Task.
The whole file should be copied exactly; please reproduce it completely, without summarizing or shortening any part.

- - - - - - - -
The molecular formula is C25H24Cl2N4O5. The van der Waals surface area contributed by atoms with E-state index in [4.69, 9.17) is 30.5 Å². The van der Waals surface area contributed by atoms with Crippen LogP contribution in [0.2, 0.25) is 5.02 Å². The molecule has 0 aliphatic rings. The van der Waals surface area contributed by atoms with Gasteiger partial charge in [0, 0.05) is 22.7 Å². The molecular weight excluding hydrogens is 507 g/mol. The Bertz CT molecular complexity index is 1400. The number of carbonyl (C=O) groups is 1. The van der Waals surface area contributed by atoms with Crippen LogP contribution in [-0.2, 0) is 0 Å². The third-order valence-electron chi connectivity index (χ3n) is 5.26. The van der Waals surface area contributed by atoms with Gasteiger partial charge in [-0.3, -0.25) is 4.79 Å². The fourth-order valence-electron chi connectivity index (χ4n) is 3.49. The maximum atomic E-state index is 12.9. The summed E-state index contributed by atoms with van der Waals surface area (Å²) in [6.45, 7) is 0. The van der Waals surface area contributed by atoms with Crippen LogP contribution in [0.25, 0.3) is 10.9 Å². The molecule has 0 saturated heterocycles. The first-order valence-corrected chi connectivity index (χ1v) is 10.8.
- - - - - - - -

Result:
The molecular formula is C25H24Cl2N4O5. The van der Waals surface area contributed by atoms with E-state index in [4.69, 9.17) is 30.5 Å². The van der Waals surface area contributed by atoms with Crippen LogP contribution in [0.2, 0.25) is 5.02 Å². The molecule has 0 aliphatic rings. The van der Waals surface area contributed by atoms with Gasteiger partial charge in [0, 0.05) is 22.7 Å². The molecular weight excluding hydrogens is 507 g/mol. The Bertz CT molecular complexity index is 1400. The number of carbonyl (C=O) groups is 1. The van der Waals surface area contributed by atoms with Crippen LogP contribution in [-0.2, 0) is 0 Å². The third-order valence-electron chi connectivity index (χ3n) is 5.26. The van der Waals surface area contributed by atoms with Gasteiger partial charge in [-0.3, -0.25) is 4.79 Å². The fourth-order valence-electron chi connectivity index (χ4n) is 3.49. The maximum atomic E-state index is 12.9. The summed E-state index contributed by atoms with van der Waals surface area (Å²) in [6.45, 7) is 0. The van der Waals surface area contributed by atoms with Crippen LogP contribution in [0.25, 0.3) is 10.9 Å². The molecule has 0 saturated heterocycles. The first-order valence-corrected chi connectivity index (χ1v) is 10.8.